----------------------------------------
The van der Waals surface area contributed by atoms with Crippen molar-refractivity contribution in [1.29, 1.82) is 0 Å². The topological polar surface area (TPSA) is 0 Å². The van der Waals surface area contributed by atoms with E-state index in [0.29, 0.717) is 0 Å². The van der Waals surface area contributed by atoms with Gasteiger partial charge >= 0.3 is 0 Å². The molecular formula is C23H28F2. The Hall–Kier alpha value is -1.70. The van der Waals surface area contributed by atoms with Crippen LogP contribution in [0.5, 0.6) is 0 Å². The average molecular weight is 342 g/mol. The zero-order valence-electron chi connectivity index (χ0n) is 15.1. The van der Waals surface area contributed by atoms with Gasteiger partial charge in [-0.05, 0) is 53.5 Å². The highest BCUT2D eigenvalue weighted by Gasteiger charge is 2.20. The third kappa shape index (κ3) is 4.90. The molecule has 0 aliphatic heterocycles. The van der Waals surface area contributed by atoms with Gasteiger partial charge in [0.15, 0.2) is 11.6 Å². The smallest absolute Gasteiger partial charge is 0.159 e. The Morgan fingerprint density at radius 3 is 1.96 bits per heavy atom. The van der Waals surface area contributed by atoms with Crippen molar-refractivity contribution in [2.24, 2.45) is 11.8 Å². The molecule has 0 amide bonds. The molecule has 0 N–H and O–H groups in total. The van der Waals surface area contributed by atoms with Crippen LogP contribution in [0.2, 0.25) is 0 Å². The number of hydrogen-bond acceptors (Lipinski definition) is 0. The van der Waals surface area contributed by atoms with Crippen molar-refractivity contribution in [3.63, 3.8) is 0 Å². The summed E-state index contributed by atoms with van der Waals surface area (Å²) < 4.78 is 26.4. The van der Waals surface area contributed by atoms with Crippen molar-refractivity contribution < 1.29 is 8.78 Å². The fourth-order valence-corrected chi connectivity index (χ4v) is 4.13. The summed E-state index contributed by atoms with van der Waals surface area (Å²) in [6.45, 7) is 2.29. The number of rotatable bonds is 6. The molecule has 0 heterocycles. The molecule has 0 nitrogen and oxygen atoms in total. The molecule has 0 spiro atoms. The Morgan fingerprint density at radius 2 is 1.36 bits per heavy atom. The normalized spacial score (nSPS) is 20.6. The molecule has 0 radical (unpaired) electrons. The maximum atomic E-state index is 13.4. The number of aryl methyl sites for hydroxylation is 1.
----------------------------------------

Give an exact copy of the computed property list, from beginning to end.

The van der Waals surface area contributed by atoms with Crippen molar-refractivity contribution in [1.29, 1.82) is 0 Å². The topological polar surface area (TPSA) is 0 Å². The van der Waals surface area contributed by atoms with E-state index in [0.29, 0.717) is 0 Å². The van der Waals surface area contributed by atoms with Gasteiger partial charge >= 0.3 is 0 Å². The molecular formula is C23H28F2. The Hall–Kier alpha value is -1.70. The van der Waals surface area contributed by atoms with Crippen LogP contribution in [0.5, 0.6) is 0 Å². The average molecular weight is 342 g/mol. The zero-order valence-electron chi connectivity index (χ0n) is 15.1. The van der Waals surface area contributed by atoms with Gasteiger partial charge in [-0.05, 0) is 53.5 Å². The highest BCUT2D eigenvalue weighted by Gasteiger charge is 2.20. The third kappa shape index (κ3) is 4.90. The molecule has 0 aliphatic heterocycles. The van der Waals surface area contributed by atoms with Gasteiger partial charge in [0.15, 0.2) is 11.6 Å². The smallest absolute Gasteiger partial charge is 0.159 e. The Morgan fingerprint density at radius 3 is 1.96 bits per heavy atom. The van der Waals surface area contributed by atoms with Crippen molar-refractivity contribution in [2.24, 2.45) is 11.8 Å². The molecule has 0 amide bonds. The molecule has 0 N–H and O–H groups in total. The van der Waals surface area contributed by atoms with Crippen LogP contribution in [0.2, 0.25) is 0 Å². The number of hydrogen-bond acceptors (Lipinski definition) is 0. The van der Waals surface area contributed by atoms with Crippen molar-refractivity contribution in [3.63, 3.8) is 0 Å². The summed E-state index contributed by atoms with van der Waals surface area (Å²) < 4.78 is 26.4. The van der Waals surface area contributed by atoms with Crippen molar-refractivity contribution < 1.29 is 8.78 Å². The fourth-order valence-corrected chi connectivity index (χ4v) is 4.13. The summed E-state index contributed by atoms with van der Waals surface area (Å²) in [6.45, 7) is 2.29. The number of rotatable bonds is 6. The molecule has 0 heterocycles. The molecule has 0 nitrogen and oxygen atoms in total. The molecule has 0 spiro atoms. The Morgan fingerprint density at radius 2 is 1.36 bits per heavy atom. The normalized spacial score (nSPS) is 20.6. The molecule has 0 radical (unpaired) electrons. The maximum atomic E-state index is 13.4. The number of aryl methyl sites for hydroxylation is 1.